Every year, thousands of cars suffer from hail damage across the United States. If you have comprehensive insurance to cover auto hail repair and are looking for auto hail repair, you’ve probably seen advertisements about “Auto Hail Repair, Pay No Deductible.”
While waiving deductibles is becoming common in the auto hail repair industry, a few customers question the legality and how it works.
For us at StormWise, assisting customers with deductible coverage is a business decision. We are on a mission to provide the fastest, easiest, and best experience for hail damage repair.
Let’s explore the ins and outs of insurance and deductible options for hail damage repair:
Is it legal to waive a deductible for auto hail damage repair in Colorado?
This is the burning question on everyone’s minds, so let’s talk about this first!
The reason people commonly think that waiving an insurance deductible for an automotive claim is illegal is based on Colorado Senate Bill 38 (C.R.S 6-22-101 to 6-22-105), signed into law in 2012. The bill specifically states in section C that the bill is intended to protect consumers by “Prohibiting roofing contractors from paying, waiving, rebating, or promising to pay, waive, or rebate all or part of any insurance deductible applicable to an insurance claim made to the property owners property and casualty insurance for payment for roofing work on the residential property covered by a property and casualty insurance policy.”
You may notice one key word the text from the bill itself, which is “roofing.” Contractors whose business involves residential repair are not allowed to waive, rebate, or promise to pay any part of an insurance deductible.
The good news is that most automotive repair facilities are NOT repairing homes or signing customers up for residential insurance claims and repair, so if an auto hail repair shop in Colorado has offered to waive your deductible, it is 100% perfectly legal to do so.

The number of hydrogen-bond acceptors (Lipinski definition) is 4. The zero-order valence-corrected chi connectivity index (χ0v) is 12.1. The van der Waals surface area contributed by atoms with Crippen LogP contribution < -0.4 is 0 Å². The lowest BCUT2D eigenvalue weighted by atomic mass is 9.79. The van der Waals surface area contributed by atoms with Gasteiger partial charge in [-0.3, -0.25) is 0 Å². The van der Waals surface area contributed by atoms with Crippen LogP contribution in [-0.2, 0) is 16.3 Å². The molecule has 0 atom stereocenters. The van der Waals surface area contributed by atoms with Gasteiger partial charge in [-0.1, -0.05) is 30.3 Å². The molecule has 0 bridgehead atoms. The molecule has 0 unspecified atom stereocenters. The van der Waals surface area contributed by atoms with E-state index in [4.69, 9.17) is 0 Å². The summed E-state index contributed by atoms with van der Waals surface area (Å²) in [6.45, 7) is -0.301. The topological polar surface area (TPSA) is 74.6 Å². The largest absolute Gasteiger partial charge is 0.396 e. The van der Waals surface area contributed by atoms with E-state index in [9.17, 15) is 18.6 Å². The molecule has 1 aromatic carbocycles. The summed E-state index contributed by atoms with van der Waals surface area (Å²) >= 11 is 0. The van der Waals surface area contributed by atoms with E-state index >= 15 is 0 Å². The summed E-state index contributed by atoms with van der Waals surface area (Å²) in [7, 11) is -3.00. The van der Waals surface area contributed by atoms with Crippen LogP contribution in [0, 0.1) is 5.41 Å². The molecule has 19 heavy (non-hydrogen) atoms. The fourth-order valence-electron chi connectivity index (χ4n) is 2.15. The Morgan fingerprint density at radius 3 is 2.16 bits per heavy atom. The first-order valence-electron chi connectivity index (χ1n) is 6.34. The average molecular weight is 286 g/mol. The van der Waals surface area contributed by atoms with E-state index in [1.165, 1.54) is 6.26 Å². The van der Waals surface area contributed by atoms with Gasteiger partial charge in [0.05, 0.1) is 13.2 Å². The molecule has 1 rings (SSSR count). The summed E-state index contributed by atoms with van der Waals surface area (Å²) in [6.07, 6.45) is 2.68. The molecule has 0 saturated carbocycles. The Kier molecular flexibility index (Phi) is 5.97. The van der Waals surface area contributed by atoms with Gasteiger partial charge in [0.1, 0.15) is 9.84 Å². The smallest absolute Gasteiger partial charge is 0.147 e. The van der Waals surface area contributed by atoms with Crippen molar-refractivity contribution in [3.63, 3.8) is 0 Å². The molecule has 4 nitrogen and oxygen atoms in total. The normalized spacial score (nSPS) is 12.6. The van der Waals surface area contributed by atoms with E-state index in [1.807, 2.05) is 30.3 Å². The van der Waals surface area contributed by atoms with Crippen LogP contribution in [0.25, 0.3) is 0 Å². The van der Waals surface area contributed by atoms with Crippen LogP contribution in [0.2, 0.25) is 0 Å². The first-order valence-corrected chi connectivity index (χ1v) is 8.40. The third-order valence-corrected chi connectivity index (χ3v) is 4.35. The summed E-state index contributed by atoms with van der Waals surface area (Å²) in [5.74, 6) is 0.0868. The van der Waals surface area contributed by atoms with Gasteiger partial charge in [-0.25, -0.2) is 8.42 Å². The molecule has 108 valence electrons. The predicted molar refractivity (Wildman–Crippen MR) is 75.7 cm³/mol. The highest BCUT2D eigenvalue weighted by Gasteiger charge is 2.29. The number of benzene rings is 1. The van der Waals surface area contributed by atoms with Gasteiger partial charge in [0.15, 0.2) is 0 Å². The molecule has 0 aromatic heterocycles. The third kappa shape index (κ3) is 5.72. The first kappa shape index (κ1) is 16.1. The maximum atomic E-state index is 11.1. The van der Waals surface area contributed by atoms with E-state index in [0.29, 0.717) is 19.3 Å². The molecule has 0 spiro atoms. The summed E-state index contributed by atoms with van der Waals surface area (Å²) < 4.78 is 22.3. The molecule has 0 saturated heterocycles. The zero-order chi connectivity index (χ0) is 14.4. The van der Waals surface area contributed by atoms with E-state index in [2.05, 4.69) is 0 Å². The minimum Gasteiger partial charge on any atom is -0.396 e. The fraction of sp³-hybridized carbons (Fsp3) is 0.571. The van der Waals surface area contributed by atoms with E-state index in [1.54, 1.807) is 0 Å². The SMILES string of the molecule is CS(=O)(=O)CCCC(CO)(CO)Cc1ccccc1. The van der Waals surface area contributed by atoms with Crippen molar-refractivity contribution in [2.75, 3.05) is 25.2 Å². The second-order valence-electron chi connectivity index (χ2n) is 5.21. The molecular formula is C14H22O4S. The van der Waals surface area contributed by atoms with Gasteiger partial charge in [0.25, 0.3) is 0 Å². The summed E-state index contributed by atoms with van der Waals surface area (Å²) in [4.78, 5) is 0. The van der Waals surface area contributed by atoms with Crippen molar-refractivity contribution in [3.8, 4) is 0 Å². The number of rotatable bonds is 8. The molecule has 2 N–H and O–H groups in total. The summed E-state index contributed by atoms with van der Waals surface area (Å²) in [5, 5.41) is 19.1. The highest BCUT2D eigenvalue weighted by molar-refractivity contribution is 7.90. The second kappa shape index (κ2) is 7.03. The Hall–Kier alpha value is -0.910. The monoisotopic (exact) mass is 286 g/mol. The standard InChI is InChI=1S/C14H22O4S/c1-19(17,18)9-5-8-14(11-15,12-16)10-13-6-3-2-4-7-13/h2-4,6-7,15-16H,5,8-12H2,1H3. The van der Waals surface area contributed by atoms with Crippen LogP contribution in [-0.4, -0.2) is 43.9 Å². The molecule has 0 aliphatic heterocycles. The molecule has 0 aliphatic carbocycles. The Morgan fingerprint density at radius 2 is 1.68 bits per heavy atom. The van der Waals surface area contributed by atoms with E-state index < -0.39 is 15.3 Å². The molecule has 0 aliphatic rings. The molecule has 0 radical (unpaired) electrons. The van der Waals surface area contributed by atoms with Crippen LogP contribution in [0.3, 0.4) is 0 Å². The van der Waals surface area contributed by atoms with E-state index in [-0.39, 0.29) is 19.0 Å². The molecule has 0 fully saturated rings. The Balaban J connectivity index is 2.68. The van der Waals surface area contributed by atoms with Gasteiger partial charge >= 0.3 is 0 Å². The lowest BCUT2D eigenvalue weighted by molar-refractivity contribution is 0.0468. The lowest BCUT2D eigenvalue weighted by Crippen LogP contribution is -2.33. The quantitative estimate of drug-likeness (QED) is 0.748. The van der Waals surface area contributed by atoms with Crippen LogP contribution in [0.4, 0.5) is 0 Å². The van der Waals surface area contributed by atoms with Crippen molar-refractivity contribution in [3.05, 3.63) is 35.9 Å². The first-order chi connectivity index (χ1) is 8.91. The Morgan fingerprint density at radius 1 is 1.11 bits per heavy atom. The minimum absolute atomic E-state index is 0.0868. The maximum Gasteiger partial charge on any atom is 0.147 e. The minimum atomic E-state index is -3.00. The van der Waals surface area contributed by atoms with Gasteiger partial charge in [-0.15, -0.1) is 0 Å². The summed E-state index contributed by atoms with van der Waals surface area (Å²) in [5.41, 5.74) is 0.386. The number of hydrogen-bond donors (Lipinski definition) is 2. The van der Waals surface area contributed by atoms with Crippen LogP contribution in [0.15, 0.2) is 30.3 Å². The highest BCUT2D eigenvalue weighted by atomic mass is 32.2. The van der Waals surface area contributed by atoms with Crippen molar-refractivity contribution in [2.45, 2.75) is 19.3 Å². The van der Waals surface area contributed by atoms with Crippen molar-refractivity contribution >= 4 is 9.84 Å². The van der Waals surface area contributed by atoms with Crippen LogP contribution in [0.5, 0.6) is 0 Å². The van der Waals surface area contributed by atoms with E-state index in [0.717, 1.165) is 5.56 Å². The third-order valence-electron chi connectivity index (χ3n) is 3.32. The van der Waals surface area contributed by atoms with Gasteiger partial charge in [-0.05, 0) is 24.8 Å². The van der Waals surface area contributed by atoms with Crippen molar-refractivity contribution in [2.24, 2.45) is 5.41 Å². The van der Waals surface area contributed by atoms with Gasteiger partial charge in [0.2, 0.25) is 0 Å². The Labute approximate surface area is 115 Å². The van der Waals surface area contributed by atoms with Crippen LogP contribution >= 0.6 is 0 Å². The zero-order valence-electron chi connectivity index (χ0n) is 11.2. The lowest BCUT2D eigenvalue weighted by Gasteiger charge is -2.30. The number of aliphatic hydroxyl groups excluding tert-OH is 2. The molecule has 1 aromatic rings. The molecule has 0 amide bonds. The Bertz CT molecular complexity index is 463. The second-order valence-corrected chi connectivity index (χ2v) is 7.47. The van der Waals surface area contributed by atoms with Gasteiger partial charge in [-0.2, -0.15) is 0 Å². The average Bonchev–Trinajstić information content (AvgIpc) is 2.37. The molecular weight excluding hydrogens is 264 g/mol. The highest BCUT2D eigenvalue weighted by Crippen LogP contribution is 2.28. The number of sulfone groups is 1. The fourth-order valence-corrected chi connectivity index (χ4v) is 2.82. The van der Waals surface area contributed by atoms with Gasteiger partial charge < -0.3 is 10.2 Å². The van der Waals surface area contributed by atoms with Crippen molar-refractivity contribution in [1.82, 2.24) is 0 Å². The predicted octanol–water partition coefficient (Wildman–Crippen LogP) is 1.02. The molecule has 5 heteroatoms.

There are two things that must occur for a company to break the law under this bill: 1) they have to be a residential contractor, and 2) they have to be performing work as covered through an insurance claim to residential property.
Since you wouldn’t have a residential contractor fix your car or ask an auto body repair facility to repaire storm damage to your home, there’s really no way for an automotive repair facility to break this law.
Automotive hail repair specialists, such as StormWise, are not residential repair contractors, and thus wouldn’t be violating C.R.S 6-22-101 by waiving all or part of your automotive hail claim deductible.
Average insurance payout for hail damage
There’s not much info out there about this because hail damage estimates can be quite complicated. We’ve written an article explaining the details on how to assess hail damage on a car. But if you Google average insurance payout for hail repair, you’ll find the only answer, stating $2,000 – $3,000.
However, having worked in the hail repair industry for more than 20 years, the average hail damage payout is much higher than that.
According to our database, the average insurance payout for hail damage is $6,500.
That doesn’t mean we’ve never had a $2,000 hail repair, but most vehicles damaged in a hailstorm have extensive damage to the tune of $7,000 – $8,000. It can go as high as more than $15k sometimes.